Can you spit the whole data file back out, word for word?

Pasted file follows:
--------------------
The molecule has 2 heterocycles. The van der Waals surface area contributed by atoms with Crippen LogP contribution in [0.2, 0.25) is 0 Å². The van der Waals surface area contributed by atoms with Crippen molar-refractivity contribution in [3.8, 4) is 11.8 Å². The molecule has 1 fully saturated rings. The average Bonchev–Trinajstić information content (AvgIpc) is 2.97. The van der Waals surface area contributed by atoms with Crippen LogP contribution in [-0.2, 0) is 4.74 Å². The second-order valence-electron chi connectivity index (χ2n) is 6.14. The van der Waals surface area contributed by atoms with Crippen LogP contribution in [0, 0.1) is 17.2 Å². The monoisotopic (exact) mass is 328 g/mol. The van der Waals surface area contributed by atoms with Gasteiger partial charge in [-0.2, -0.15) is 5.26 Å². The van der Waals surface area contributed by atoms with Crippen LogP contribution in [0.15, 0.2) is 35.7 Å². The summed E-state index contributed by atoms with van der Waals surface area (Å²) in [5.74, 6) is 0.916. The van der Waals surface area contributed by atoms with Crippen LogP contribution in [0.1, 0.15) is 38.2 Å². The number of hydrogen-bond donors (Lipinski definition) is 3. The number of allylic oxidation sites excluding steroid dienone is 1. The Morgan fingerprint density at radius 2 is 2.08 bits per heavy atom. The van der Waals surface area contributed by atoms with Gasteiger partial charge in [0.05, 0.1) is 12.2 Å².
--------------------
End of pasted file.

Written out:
The molecule has 2 heterocycles. The van der Waals surface area contributed by atoms with Crippen LogP contribution in [0.2, 0.25) is 0 Å². The van der Waals surface area contributed by atoms with Crippen molar-refractivity contribution in [3.8, 4) is 11.8 Å². The molecule has 1 fully saturated rings. The average Bonchev–Trinajstić information content (AvgIpc) is 2.97. The van der Waals surface area contributed by atoms with Crippen LogP contribution in [-0.2, 0) is 4.74 Å². The second-order valence-electron chi connectivity index (χ2n) is 6.14. The van der Waals surface area contributed by atoms with Crippen LogP contribution in [0, 0.1) is 17.2 Å². The monoisotopic (exact) mass is 328 g/mol. The van der Waals surface area contributed by atoms with Gasteiger partial charge in [-0.2, -0.15) is 5.26 Å². The van der Waals surface area contributed by atoms with Crippen LogP contribution in [0.15, 0.2) is 35.7 Å². The summed E-state index contributed by atoms with van der Waals surface area (Å²) in [5.74, 6) is 0.916. The van der Waals surface area contributed by atoms with Crippen LogP contribution in [0.1, 0.15) is 38.2 Å². The number of hydrogen-bond donors (Lipinski definition) is 3. The number of allylic oxidation sites excluding steroid dienone is 1. The Morgan fingerprint density at radius 2 is 2.08 bits per heavy atom. The van der Waals surface area contributed by atoms with Gasteiger partial charge in [0.05, 0.1) is 12.2 Å².